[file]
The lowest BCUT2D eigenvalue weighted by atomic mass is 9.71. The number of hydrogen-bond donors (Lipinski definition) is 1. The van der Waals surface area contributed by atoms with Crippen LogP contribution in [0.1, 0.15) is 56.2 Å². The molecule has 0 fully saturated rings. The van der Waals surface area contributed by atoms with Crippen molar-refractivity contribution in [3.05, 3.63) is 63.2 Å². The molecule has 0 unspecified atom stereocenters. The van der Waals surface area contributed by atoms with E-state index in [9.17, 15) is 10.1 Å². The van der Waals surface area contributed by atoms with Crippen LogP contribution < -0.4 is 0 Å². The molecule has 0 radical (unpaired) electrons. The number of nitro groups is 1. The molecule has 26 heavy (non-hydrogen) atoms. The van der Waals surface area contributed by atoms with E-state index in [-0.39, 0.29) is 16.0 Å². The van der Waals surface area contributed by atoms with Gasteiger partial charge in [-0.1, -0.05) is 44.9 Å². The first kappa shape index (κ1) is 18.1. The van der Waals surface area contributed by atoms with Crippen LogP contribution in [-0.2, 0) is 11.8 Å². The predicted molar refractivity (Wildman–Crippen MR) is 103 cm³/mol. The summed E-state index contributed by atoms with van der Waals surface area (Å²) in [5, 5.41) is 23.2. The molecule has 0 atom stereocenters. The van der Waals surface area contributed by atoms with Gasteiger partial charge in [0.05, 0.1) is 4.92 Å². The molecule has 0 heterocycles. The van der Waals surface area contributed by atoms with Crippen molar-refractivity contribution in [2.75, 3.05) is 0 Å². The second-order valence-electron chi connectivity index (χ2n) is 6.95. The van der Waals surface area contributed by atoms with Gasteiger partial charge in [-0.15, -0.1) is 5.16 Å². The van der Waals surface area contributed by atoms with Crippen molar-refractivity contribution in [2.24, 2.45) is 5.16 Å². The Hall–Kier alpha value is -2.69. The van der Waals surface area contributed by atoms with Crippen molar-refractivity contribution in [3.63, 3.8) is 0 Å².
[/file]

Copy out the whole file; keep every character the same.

The lowest BCUT2D eigenvalue weighted by atomic mass is 9.71. The number of hydrogen-bond donors (Lipinski definition) is 1. The van der Waals surface area contributed by atoms with Crippen LogP contribution in [0.1, 0.15) is 56.2 Å². The molecule has 0 fully saturated rings. The van der Waals surface area contributed by atoms with Crippen molar-refractivity contribution in [3.05, 3.63) is 63.2 Å². The molecule has 0 unspecified atom stereocenters. The van der Waals surface area contributed by atoms with E-state index in [9.17, 15) is 10.1 Å². The van der Waals surface area contributed by atoms with Crippen LogP contribution < -0.4 is 0 Å². The molecule has 0 radical (unpaired) electrons. The number of nitro groups is 1. The molecule has 26 heavy (non-hydrogen) atoms. The van der Waals surface area contributed by atoms with E-state index in [-0.39, 0.29) is 16.0 Å². The van der Waals surface area contributed by atoms with Gasteiger partial charge in [-0.1, -0.05) is 44.9 Å². The first kappa shape index (κ1) is 18.1. The van der Waals surface area contributed by atoms with Crippen LogP contribution in [-0.2, 0) is 11.8 Å². The predicted molar refractivity (Wildman–Crippen MR) is 103 cm³/mol. The summed E-state index contributed by atoms with van der Waals surface area (Å²) in [5, 5.41) is 23.2. The molecule has 0 atom stereocenters. The van der Waals surface area contributed by atoms with Gasteiger partial charge in [0.05, 0.1) is 4.92 Å². The molecule has 0 heterocycles. The van der Waals surface area contributed by atoms with Crippen molar-refractivity contribution in [2.75, 3.05) is 0 Å². The second-order valence-electron chi connectivity index (χ2n) is 6.95. The van der Waals surface area contributed by atoms with Gasteiger partial charge in [-0.15, -0.1) is 5.16 Å². The van der Waals surface area contributed by atoms with Crippen molar-refractivity contribution in [2.24, 2.45) is 5.16 Å². The Hall–Kier alpha value is -2.69. The van der Waals surface area contributed by atoms with Crippen molar-refractivity contribution in [3.63, 3.8) is 0 Å².